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When a negotiable instrument such as a personal check is endorsed by the person who holds the title to the instrument and the payee's name is not spelled out, it is known as a blank endorsement or an endorsement in blank. When someone uses a blank endorsement, the instrument is payable to whoever presents it. In the classic example of a check with a blank endorsement, anyone can walk into the bank and cash the check, since it has the signature of the accountholder on it, but is not made out to a specific payee, or is made out “payable to bearer.”
With a blank endorsement, the instrument could be said to be a bearer paper. Bearer papers are payable only to the person in possession. With a blank endorsement, someone needs to present the instrument in order to receive payment, transfer of title, or other benefits which might be conferred by the document.
Some types of negotiable instruments may be commonly presented in the form of a blank endorsement for purposes of facilitating the transfer of ownership smoothly. There are also other settings in which the ability to endorse something without indicating a specific payee can be useful. Such instruments should be carefully guarded, however, to ensure that they do not end up in the wrong hands, as anyone can cash them.
There are a number of reasons why people might use a blank endorsement. There may be cases, for example, in which the payee is not yet known, and someone uses a check to create a bearer paper which can be used by the payee to access the funds. For example, parents leaving several older children in charge of a household might leave the children with a check with a blank endorsement which can be cashed by any of the children in case there is an emergency and they need money.
Blank endorsements are not the same thing as blank checks. In the case of a blank check, the amount payable is left blank, allowing someone to fill it in a later time. People very rarely write blank endorsements which are also blank checks, and such a document could potentially become a serious liability if it ended up in the hands of the wrong person. On the other hand, a check made out to a specific payee with the amount left blank can be useful in some settings.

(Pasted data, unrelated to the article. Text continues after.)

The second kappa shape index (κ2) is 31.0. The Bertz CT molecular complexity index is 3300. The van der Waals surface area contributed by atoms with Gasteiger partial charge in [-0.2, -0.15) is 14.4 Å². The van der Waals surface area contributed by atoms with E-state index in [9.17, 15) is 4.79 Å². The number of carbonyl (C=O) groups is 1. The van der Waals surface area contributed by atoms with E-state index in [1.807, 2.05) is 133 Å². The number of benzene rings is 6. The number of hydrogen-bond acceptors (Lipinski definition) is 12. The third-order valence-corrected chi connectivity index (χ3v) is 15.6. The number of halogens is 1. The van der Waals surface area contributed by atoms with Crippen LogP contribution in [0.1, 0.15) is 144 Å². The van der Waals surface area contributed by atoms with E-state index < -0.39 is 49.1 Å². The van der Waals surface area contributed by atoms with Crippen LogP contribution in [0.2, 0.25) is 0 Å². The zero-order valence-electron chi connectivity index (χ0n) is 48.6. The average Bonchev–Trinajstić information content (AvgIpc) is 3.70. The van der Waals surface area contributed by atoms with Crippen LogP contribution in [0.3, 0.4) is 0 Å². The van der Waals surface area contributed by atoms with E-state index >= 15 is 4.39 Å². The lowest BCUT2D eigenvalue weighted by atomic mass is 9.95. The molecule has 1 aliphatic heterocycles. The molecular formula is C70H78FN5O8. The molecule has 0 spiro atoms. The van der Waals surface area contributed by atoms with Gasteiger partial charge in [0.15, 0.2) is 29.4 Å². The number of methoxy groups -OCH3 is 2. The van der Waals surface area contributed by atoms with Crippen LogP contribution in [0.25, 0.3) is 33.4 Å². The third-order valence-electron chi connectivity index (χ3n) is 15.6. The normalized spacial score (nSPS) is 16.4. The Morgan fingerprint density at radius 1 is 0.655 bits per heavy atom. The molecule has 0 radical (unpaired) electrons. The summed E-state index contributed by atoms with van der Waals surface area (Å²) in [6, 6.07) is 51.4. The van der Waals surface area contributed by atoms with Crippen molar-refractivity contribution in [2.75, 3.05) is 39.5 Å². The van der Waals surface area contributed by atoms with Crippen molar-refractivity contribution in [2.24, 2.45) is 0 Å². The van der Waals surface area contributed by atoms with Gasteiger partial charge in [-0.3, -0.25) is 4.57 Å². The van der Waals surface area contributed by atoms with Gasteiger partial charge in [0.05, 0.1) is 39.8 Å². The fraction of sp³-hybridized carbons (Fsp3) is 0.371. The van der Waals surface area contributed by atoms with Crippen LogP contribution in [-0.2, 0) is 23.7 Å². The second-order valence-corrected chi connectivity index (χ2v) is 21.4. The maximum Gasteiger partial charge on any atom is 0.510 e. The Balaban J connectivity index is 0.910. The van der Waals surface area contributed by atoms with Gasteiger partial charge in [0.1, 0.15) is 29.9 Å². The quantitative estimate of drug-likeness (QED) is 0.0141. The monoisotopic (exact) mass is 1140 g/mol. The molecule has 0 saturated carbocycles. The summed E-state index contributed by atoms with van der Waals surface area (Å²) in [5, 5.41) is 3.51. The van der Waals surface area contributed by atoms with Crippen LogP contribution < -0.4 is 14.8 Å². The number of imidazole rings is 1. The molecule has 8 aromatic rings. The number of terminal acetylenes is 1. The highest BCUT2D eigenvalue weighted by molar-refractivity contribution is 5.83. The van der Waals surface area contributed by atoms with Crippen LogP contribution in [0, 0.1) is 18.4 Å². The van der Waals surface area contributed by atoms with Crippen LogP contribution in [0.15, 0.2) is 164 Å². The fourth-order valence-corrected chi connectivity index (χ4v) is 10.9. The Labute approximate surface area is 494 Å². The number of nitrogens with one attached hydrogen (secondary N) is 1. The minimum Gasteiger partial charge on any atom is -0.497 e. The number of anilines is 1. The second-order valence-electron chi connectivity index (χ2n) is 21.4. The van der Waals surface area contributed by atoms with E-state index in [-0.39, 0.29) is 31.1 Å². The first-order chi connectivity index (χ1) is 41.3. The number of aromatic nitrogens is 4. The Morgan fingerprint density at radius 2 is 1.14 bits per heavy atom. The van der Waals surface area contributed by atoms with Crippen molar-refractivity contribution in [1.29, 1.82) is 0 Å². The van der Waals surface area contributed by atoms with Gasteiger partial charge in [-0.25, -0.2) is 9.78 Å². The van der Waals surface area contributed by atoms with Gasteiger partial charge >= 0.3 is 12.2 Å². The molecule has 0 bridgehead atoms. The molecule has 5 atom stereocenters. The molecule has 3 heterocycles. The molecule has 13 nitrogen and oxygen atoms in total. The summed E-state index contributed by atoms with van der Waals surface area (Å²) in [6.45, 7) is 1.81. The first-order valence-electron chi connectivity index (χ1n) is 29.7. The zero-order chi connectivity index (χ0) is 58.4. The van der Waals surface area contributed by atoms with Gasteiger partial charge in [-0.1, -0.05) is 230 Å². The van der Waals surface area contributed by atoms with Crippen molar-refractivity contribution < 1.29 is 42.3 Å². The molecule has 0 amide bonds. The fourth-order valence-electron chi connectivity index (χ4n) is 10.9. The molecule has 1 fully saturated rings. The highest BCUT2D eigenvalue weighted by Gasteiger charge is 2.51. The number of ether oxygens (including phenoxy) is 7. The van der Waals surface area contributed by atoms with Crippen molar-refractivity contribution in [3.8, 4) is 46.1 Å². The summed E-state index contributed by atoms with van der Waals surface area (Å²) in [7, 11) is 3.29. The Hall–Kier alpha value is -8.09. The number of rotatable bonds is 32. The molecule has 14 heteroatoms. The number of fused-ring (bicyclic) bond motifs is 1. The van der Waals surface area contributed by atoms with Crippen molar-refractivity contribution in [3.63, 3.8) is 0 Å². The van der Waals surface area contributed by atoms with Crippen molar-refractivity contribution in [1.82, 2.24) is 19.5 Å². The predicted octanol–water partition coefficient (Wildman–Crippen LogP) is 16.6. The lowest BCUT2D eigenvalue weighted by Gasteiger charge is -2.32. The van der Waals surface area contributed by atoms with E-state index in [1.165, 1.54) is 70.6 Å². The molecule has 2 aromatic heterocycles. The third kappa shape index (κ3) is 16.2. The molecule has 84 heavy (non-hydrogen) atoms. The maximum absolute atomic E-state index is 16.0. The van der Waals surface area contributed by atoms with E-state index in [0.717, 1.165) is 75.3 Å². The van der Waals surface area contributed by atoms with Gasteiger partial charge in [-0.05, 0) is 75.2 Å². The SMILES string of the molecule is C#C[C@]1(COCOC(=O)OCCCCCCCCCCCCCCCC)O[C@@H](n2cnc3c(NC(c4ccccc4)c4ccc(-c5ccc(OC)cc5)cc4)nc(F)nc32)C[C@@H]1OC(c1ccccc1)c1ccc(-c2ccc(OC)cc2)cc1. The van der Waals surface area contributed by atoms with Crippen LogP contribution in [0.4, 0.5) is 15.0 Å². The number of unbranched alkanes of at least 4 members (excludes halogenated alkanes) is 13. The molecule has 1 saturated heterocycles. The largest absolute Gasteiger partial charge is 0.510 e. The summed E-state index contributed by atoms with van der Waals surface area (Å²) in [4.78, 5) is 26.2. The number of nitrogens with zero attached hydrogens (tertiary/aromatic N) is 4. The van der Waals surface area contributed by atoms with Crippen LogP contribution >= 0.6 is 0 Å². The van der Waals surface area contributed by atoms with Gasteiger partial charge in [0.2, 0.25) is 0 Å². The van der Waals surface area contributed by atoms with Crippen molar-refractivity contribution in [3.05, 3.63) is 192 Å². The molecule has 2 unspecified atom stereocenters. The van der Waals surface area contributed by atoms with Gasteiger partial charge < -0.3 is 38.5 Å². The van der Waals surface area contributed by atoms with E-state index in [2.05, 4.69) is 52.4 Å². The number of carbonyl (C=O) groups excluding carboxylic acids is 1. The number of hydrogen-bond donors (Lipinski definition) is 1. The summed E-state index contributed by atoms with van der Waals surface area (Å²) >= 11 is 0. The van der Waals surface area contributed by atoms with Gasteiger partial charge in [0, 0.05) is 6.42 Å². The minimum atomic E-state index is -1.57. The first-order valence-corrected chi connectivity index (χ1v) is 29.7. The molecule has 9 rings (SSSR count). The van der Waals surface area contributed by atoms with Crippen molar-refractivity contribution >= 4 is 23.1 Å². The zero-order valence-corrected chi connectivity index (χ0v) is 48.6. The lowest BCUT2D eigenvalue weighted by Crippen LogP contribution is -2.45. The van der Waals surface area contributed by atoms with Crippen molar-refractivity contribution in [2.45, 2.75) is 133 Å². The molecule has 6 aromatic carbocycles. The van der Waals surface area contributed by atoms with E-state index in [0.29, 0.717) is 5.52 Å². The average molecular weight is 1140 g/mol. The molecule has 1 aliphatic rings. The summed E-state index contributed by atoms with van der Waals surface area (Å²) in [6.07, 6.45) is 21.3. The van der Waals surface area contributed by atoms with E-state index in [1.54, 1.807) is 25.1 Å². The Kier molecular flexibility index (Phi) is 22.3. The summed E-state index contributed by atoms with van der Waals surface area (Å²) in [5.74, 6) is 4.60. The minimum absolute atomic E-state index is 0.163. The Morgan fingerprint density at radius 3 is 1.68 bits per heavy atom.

@SZapper - I've never seen that movie, but I have dealt with a blank endorsement in real life.
When I was in high school, I waitressed so I could save up for my first car. I ended up saving $4,000 to put down on a car when I was 17. You can imagine how proud of myself I was!
When it came time to go car shopping, my dad and I got the money out of the bank in the form of a money order. We didn't endorse it right away because we weren't sure which dealership we were going to purchase the car from. When I chose my car and we made the deal, I filled out the
money order to pay to the car dealership.
It was definitely a happy moment! And at the time, I had no idea what a blank endorsement was. I just knew it was extremely convenient for us to get the money out of the bank that way.
Reading this article totally jogged my memory about the movie "Blank Check." I remember it came out in the '90s and a kid ended up with a blank check that was part of a money laundering scheme.
The kid cashes the check for a million dollars and goes wild with the money! Meanwhile, the crooks are trying to find him so they can get their money back. Hilarity ensues.
I know there are some legitimate reasons for blank endorsements and blank checks, but they can also be used by criminals for money laundering. At least in the movies they can!
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